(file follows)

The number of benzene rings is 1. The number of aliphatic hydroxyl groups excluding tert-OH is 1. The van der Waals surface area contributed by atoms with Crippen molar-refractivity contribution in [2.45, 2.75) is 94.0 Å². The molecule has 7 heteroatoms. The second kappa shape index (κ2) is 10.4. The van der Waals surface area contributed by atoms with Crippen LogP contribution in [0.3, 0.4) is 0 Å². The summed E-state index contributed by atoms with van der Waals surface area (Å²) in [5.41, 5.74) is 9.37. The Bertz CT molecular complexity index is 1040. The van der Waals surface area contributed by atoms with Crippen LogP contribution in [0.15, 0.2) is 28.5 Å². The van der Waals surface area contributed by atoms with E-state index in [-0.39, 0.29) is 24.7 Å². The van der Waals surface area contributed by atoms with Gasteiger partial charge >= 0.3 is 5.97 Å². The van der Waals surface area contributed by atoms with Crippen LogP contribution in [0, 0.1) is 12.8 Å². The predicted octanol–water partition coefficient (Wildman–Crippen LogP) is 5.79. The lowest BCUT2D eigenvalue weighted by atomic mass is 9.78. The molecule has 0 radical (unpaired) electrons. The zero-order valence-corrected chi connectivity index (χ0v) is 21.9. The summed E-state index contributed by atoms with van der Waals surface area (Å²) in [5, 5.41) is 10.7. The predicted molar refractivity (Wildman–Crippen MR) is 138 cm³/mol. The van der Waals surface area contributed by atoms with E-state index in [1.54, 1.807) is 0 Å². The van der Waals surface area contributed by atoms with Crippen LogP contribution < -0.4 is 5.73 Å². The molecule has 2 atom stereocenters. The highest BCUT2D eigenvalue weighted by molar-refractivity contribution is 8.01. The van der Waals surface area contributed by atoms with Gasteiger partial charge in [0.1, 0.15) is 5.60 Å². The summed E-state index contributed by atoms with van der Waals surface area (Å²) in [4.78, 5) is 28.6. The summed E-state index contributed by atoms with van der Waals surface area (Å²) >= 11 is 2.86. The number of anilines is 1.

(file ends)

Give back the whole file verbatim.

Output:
The number of benzene rings is 1. The number of aliphatic hydroxyl groups excluding tert-OH is 1. The van der Waals surface area contributed by atoms with Crippen molar-refractivity contribution in [2.45, 2.75) is 94.0 Å². The molecule has 7 heteroatoms. The second kappa shape index (κ2) is 10.4. The van der Waals surface area contributed by atoms with Crippen LogP contribution in [0.3, 0.4) is 0 Å². The summed E-state index contributed by atoms with van der Waals surface area (Å²) in [5.41, 5.74) is 9.37. The Bertz CT molecular complexity index is 1040. The van der Waals surface area contributed by atoms with Crippen LogP contribution in [0.15, 0.2) is 28.5 Å². The van der Waals surface area contributed by atoms with E-state index in [-0.39, 0.29) is 24.7 Å². The van der Waals surface area contributed by atoms with Gasteiger partial charge >= 0.3 is 5.97 Å². The van der Waals surface area contributed by atoms with Crippen LogP contribution in [0, 0.1) is 12.8 Å². The predicted octanol–water partition coefficient (Wildman–Crippen LogP) is 5.79. The lowest BCUT2D eigenvalue weighted by atomic mass is 9.78. The molecule has 0 radical (unpaired) electrons. The zero-order valence-corrected chi connectivity index (χ0v) is 21.9. The summed E-state index contributed by atoms with van der Waals surface area (Å²) in [5, 5.41) is 10.7. The predicted molar refractivity (Wildman–Crippen MR) is 138 cm³/mol. The van der Waals surface area contributed by atoms with E-state index in [1.54, 1.807) is 0 Å². The van der Waals surface area contributed by atoms with Crippen LogP contribution < -0.4 is 5.73 Å². The molecule has 2 atom stereocenters. The highest BCUT2D eigenvalue weighted by molar-refractivity contribution is 8.01. The van der Waals surface area contributed by atoms with Gasteiger partial charge in [0.1, 0.15) is 5.60 Å². The summed E-state index contributed by atoms with van der Waals surface area (Å²) in [4.78, 5) is 28.6. The summed E-state index contributed by atoms with van der Waals surface area (Å²) >= 11 is 2.86. The number of anilines is 1.